Recent developments have inspired efforts to measure trade uncertainty. This column presents a new index of world trade uncertainty for 143 countries, measured on a quarterly basis from 1996 onwards, using the Economist Intelligence Unit country reports. The index shows that uncertainty in trade is rising sharply. This has important implications for global economic prospects.

Marco Buti, István Székely, 28 June 2019

The EU11 economies are among the most open economies globally. The process of trade integration and the creation of GVCs have also drove a significant inflow of FDI into these countries. This column shows that while integration in the EU and FDI have enhanced their growth potential, these developments have also made them more vulnerable to external shocks. Domestic and EU-level reforms in the EU11 should focus on increasing economic and social resilience. 

Weicheng Lian, Natalija Novta, Evgenia Pugacheva, Yannick Timmer, Petia Topalova, 07 June 2019

The dramatic decline in the relative price of capital goods has been an important – but overlooked – driver of real investment. This column analyses cross-country price data to establish that deepening trade integration and productivity growth have both contributed to this decline. The erosion of support for international trade and sluggish productivity growth may limit further declines in relative prices of capital goods, which could negatively affect real investment rates. 

Sergi Basco, Martí Mestieri, 19 May 2019

Trade in intermediates (or ‘unbundling of production') and trade in capital have become increasingly important in last 25 years. This column shows that trade in intermediates generates a reallocation of capital across countries that exacerbates world inequality in both income and welfare. Unbundling of production hurts middle-income countries but helps those with high productivity. Trade in intermediates also increases within-country inequality, and this increase is U-shaped in the aggregate productivity level of the country.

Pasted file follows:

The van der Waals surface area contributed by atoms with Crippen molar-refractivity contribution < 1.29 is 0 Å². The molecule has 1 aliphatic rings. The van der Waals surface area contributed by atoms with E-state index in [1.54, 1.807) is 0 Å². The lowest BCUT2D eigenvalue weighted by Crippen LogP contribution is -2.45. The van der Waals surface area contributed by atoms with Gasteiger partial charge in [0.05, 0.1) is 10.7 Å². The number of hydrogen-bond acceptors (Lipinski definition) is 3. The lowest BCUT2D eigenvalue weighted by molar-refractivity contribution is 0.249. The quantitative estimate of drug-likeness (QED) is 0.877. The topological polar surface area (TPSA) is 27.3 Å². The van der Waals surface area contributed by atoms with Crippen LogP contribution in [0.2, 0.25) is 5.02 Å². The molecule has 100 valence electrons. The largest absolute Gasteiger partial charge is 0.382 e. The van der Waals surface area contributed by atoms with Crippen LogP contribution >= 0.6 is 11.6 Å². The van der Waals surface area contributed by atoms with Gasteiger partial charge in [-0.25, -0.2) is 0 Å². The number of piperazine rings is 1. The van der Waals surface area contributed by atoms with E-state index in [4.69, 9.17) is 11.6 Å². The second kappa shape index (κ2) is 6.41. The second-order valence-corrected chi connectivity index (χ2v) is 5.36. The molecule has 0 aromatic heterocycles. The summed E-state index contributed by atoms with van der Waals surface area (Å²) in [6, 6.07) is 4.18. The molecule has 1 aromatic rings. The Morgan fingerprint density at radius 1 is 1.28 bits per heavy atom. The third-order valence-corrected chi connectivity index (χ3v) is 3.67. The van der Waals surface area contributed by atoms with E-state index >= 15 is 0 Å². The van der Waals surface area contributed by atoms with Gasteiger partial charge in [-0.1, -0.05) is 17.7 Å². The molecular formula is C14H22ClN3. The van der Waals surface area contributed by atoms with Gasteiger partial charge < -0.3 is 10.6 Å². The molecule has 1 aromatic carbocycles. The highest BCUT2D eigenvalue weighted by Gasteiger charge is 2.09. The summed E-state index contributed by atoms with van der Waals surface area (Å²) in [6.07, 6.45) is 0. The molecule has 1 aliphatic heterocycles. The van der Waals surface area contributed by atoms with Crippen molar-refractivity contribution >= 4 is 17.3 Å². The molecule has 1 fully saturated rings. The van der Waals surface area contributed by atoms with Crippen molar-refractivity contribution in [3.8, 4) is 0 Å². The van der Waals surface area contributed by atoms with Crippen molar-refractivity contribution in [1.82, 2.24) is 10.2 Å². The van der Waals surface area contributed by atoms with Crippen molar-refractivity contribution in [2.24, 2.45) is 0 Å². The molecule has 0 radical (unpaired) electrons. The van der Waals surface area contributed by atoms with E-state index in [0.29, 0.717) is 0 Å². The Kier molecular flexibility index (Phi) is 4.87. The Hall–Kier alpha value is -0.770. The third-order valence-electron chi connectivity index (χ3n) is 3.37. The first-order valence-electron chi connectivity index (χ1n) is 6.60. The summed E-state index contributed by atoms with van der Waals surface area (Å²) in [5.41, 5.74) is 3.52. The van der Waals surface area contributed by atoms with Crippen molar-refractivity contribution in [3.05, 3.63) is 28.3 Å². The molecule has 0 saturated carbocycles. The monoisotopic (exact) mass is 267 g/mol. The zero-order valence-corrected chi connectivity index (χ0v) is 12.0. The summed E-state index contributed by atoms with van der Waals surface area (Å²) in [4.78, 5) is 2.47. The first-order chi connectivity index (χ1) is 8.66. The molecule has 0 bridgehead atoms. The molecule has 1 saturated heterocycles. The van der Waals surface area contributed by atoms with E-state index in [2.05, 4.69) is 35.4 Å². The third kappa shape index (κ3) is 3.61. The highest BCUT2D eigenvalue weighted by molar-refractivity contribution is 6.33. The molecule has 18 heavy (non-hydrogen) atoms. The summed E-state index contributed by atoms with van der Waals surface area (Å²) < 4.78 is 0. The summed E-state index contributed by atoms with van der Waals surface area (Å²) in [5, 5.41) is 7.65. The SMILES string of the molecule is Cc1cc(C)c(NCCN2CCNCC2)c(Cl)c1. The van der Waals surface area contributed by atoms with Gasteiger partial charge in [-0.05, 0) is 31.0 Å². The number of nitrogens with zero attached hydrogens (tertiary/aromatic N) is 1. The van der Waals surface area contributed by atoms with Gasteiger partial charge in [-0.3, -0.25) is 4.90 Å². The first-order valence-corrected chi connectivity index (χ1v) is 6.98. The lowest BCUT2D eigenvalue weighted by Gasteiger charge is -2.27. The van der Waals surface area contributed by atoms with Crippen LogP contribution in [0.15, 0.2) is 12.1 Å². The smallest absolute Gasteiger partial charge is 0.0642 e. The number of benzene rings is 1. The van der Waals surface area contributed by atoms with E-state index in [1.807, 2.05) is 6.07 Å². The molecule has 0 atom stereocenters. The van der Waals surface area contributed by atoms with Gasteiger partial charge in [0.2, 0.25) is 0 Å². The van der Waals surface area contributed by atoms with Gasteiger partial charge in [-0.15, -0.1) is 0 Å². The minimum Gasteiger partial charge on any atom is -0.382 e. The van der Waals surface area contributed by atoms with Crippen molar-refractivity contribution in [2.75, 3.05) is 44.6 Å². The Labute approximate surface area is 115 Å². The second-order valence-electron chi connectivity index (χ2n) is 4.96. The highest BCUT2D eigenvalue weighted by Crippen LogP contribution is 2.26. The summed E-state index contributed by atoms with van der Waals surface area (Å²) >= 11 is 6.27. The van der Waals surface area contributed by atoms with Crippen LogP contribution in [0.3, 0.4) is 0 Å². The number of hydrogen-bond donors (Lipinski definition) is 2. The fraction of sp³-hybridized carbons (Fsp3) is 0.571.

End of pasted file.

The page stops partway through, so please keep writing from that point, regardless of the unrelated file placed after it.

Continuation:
Hites Ahir, Nicholas Bloom, Davide Furceri, 11 May 2019

According to the latest IMF projections, the global economy is now projected to grow at 3.3% in 2019, down from 3.6% in 2018. This is partly due to rising uncertainty in many parts of the world. This column shows how these statements are in line with the latest reading of the World Uncertainty Index, which shows a sharp increase in the first quarter of 2019. The increase in uncertainty observed in the first quarter could be enough to knock up to 0.5% of global growth over the course of the year. 

Chad Bown, 10 May 2019

Who will be the biggest loser in this trade war? Chad Bown tells Tim Phillips why it could be the WTO's dispute resolution system, and why we should worry if this happens.

David M. Higgins, Brian Varian, 27 April 2019

In the late 1920s and early 1930s, Britain tried to reorient its trade towards the Empire via an advertising campaign led by the Empire Marketing Board. As this column shows, in economic terms, the initiative was a complete failure, producing no increase in the Empire’s share of Britain’s imports. Imperial sentiment conflicted with economic reality: Britain was the biggest global importer of produce from the late 19th century to the interwar period, and the EMB’s activities were constrained by entrenched consumer preferences for non-Empire foodstuffs, such as Argentine beef and Danish butter.

Thilo Huning, Nikolaus Wolf, 12 April 2019

State borders can change due to both political and economic disputes. This column shows how the formation of the German state can be traced back to British political intervention at the end of the Napoleonic War. In preventing Russia from gaining territory westwards, Britain set in motion a series of events that gave Prussia strategic trade advantages. This led to the formation of Europe's first customs union (the Zollverein) and prepared the political unification of Germany.